Apo-ASA (CAN), Aspergum, Bayer, Easprin, Ecotrin, Empirin, Entrophen (CAN), Genprin, Halfprin 81, 1/2 Halfprin, Heartline, Norwich, Novasen (CAN), PMS-ASA (CAN), ZORprin
Buffered aspirin products:
Alka-Seltzer, Ascriptin, Asprimox, Bufferin, Buffex, Magnaprin
Pregnancy Category D
Analgesic and antirheumatic effects are attributable to aspirin's ability to inhibit the synthesis of prostaglandins, important mediators of inflammation. Antipyretic effects are not fully understood, but aspirin probably acts in the thermoregulatory center of the hypothalamus to block effects of endogenous pyrogen by inhibiting synthesis of the prostaglandin intermediary. Inhibition of platelet aggregation is attributable to the inhibition of platelet synthesis of thromboxane A2, a potent vasoconstrictor and inducer of platelet aggregation. This effect occurs at low doses and lasts for the life of the platelet (8 days). Higher doses inhibit the synthesis of prostacyclin, a potent vasodilator and inhibitor of platelet aggregation.
· Mild to moderate pain
· Inflammatory conditions--rheumatic fever, rheumatoid arthritis, osteoarthritis
· Reduction of risk of recurrent TIAs or stroke in males with history of TIA due to fibrin platelet emboli
· Reduction of risk of death or nonfatal MI in patients with history of infarction or unstable angina pectoris
· MI prophylaxis
· Unlabeled use: prophylaxis against cataract formation with long-term use
· Allergy to salicylates or NSAIDs (more common with nasal polyps, asthma, chronic urticaria); allergy to tartrazine (cross-sensitivity to aspirin is common); hemophilia, bleeding ulcers, hemorrhagic states, blood coagulation defects, hypoprothrombinemia, vitamin K deficiency (increased risk of bleeding); impaired renal function; chickenpox, influenza (risk of Reye's syndrome in children and teenagers); children with fever accompanied by dehydration; surgery scheduled within 1 wk; pregnancy (maternal anemia, antepartal and postpartal hemorrhage, prolonged gestation, and prolonged labor have been reported; readily crosses the placenta; possibly teratogenic; maternal ingestion of aspirin during late pregnancy has been associated with the following adverse fetal effects: low birth weight, increased intracranial hemorrhage, stillbirths, neonatal death); lactation.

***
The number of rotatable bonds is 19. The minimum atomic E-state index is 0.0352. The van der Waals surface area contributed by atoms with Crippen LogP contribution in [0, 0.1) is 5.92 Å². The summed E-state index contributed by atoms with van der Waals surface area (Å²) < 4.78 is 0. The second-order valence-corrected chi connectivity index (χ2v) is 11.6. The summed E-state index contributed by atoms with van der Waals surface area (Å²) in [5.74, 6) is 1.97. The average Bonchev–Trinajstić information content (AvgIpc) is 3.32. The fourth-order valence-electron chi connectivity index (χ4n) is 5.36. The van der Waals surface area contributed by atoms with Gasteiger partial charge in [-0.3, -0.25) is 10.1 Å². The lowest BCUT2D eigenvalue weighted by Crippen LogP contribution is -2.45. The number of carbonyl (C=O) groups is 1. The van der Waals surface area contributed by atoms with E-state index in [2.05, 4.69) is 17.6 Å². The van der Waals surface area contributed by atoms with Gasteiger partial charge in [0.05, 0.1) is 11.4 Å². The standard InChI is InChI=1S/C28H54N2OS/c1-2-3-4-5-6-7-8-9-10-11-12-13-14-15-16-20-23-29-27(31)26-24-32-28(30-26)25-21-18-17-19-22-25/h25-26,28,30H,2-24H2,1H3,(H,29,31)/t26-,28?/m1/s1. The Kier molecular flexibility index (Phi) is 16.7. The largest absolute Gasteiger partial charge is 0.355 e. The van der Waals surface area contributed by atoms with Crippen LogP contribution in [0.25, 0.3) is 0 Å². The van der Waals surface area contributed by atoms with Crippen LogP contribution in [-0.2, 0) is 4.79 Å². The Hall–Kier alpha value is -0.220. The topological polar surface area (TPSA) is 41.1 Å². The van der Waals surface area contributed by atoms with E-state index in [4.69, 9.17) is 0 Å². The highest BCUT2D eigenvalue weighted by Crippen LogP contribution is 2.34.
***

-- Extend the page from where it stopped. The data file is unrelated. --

Respiratory alkalosis, hyperpnea, tachypnea, hemorrhage, excitement, confusion, asterixis, pulmonary edema, convulsions, tetany, metabolic acidosis, fever, coma, cardiovascular collapse, Exacerbation of bronchospasm, rhinitis (with nasal polyps, asthma, rhinitis), Nausea, dyspepsia, heartburn, epigastric discomfort, anorexia, hepatotoxicity, Occult blood loss, hemostatic defect, Anaphylactoid reactions to anaphylactic shock, Dizziness, tinnitus, difficulty hearing, nausea, vomiting, diarrhea, mental confusion, lassitude (dose related)
· Increased risk of bleeding with oral anticoagulants, heparin
· Increased risk of GI ulceration with steroids, phenylbutazone, alcohol, NSAIDs
· Increased serum salicylate levels due to decreased salicylate excretion with urine acidifiers (ammonium chloride, ascorbic acid, methionine)
· Increased risk of salicylate toxicity with carbonic anhydrase inhibitors, furosemide
· Decreased serum salicylate levels with corticosteroids
· Decreased serum salicylate levels due to increased renal excretion of salicylates with acetazolamide, methazolamide, certain antacids, alkalinizers
· Decreased absorption of aspirin with nonabsorbable antacids
· Increased methotrexate levels and toxicity with aspirin
· Increased effects of valproic acid secondary to displacement from plasma protein sites
· Greater glucose lowering effect of sulfonylureas, insulin with large doses (> 2 g/day) of aspirin
· Decreased antihypertensive effect of captopril, beta-adrenergic blockers with salicylates; consider discontinuation of aspirin
· Decreased uricosuric effect of probenecid, sulfinpyrazone
· Possible decreased diuretic effects of spironolactone, furosemide (in patients with compromised renal function)
· Unexpected hypotension may occur with nitroglycerin
· Give drug with food or after meals if GI upset occurs.
· Give drug with full glass of water to reduce risk of tablet or capsule lodging in the esophagus.
· Do not crush, and ensure that patient does not chew sustained-release preparations.
· Do not use aspirin that has a strong vinegar-like odor.
· Institute emergency procedures if overdose occurs: gastric lavage, induction of emesis, activated charcoal, supportive therapy.